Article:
When I was about seven I learned my first Latin plant name. My uncle, a landscape gardener, came to see us after we had moved house, and as we studied the rockery, he pointed to a patch of small white flowers and said: Saxifraga grandiflora. I actually thought it was four words â€“ saxi-fraga-grandi-flora â€“ but I loved the idea that the plant had such a poetic sounding name. Rather than being put off plant classification, I was eager to learn more. I soon learned that the saxifrages contained some interesting plants. Right next to the Saxifraga grandiflora, until my father uprooted it, was an extensive spread of London Pride, looking nothing like my saxifrage, but still a member of the same genus.
I was sorry when the London Pride went. I always liked its delicate pink flowers on top of those long pinkish stems growing out of a rosette of leaves. But I neednâ€™t have worried: it popped back the next year. London pride is like that. I recently remembered the flower and looked up Wikipedia to find that it has a host of common names (including â€˜look up and kiss meâ€™), and it has its own day (July 27), and Noel Coward wrote a song about it. Apparently, it grew well on the bomb sites in London during the blitz and became a symbol of the unconquerable spirit of Londoners during World War II. A further bit of surfing revealed that some people referred to the flower after the bomb blasts on the tube, but many people thought that the comments referred to beer and not a plant!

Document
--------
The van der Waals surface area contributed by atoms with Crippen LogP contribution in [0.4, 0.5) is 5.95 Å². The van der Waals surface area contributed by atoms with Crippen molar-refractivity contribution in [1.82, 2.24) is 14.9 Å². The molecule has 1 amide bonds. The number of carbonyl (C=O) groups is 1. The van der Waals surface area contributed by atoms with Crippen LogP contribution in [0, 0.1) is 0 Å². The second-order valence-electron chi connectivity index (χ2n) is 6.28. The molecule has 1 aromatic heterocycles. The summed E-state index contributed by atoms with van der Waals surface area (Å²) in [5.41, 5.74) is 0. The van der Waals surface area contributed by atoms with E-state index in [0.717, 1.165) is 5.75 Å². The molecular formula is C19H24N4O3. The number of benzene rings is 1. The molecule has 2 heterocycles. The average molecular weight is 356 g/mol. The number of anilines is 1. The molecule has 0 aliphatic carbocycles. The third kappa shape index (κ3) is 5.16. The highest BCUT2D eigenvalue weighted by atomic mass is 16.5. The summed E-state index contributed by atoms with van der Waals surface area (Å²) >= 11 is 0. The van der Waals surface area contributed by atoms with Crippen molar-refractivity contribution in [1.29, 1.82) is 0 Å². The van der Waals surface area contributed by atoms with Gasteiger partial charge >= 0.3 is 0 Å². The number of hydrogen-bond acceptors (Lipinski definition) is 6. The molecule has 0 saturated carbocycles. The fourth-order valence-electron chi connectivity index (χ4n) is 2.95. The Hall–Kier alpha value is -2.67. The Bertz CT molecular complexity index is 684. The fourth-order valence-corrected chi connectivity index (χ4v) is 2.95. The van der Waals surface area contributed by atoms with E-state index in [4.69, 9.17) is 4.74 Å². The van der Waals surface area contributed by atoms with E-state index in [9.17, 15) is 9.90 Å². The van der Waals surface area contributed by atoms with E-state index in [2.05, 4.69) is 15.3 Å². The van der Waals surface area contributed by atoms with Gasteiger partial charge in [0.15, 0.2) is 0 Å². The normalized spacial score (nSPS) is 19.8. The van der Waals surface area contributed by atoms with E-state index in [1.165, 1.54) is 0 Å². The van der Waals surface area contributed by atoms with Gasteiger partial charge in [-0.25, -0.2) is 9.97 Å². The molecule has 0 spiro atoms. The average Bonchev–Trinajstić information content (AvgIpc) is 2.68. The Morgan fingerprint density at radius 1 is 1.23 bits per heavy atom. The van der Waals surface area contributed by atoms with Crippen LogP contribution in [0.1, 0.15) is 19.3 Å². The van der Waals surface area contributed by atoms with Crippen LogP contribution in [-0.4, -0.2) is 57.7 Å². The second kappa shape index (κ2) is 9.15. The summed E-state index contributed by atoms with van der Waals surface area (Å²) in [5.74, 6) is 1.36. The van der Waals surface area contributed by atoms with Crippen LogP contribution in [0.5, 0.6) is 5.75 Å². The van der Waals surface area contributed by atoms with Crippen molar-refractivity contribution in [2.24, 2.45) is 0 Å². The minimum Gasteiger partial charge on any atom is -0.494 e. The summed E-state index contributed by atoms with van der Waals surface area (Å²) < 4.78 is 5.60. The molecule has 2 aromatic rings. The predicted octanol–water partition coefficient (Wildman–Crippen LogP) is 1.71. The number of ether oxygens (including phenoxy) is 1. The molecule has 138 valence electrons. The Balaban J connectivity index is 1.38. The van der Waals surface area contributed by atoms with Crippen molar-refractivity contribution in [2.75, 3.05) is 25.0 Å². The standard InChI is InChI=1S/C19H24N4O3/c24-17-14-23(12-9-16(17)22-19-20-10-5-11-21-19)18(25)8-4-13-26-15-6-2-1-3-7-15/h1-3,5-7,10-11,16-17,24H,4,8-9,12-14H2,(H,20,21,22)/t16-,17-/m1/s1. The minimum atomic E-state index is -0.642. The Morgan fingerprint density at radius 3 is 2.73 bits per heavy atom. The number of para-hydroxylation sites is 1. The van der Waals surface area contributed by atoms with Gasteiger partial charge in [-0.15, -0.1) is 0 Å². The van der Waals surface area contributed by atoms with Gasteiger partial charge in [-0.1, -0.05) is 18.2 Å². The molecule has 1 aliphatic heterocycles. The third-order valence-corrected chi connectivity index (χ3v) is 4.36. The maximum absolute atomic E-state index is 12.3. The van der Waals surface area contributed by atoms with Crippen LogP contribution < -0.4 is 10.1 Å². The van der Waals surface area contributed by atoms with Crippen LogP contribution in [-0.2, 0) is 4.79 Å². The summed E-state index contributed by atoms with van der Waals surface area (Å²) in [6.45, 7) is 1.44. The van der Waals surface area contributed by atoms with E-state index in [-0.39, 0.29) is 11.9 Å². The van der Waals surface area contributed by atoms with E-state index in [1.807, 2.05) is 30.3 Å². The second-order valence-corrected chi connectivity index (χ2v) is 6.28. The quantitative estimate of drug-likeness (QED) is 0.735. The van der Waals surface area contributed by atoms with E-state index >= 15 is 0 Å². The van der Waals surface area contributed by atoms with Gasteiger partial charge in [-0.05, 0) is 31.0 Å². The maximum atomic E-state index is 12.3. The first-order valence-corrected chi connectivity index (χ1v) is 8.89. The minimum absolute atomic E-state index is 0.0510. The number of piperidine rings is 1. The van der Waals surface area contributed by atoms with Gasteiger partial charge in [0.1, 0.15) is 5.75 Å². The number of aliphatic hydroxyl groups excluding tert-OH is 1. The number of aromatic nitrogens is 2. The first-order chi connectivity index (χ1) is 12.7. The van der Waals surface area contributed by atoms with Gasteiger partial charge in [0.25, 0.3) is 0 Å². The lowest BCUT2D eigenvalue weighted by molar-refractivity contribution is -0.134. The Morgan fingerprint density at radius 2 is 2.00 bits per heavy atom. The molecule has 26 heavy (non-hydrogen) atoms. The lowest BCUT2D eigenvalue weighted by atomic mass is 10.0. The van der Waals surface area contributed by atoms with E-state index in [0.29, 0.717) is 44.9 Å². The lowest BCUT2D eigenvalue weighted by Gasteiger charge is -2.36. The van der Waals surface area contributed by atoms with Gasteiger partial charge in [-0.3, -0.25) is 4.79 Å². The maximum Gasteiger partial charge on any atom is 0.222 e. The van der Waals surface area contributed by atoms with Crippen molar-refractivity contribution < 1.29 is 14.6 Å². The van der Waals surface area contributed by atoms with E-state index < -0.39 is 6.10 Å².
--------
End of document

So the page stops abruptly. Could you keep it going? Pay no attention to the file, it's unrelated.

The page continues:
I also learned that in the language of flowers London Pride stands for frivolity. But so far no one seems to have written anything about my Saxifraga grandiflora â€“ do let me know if you find anything.
- 5 May, 2007
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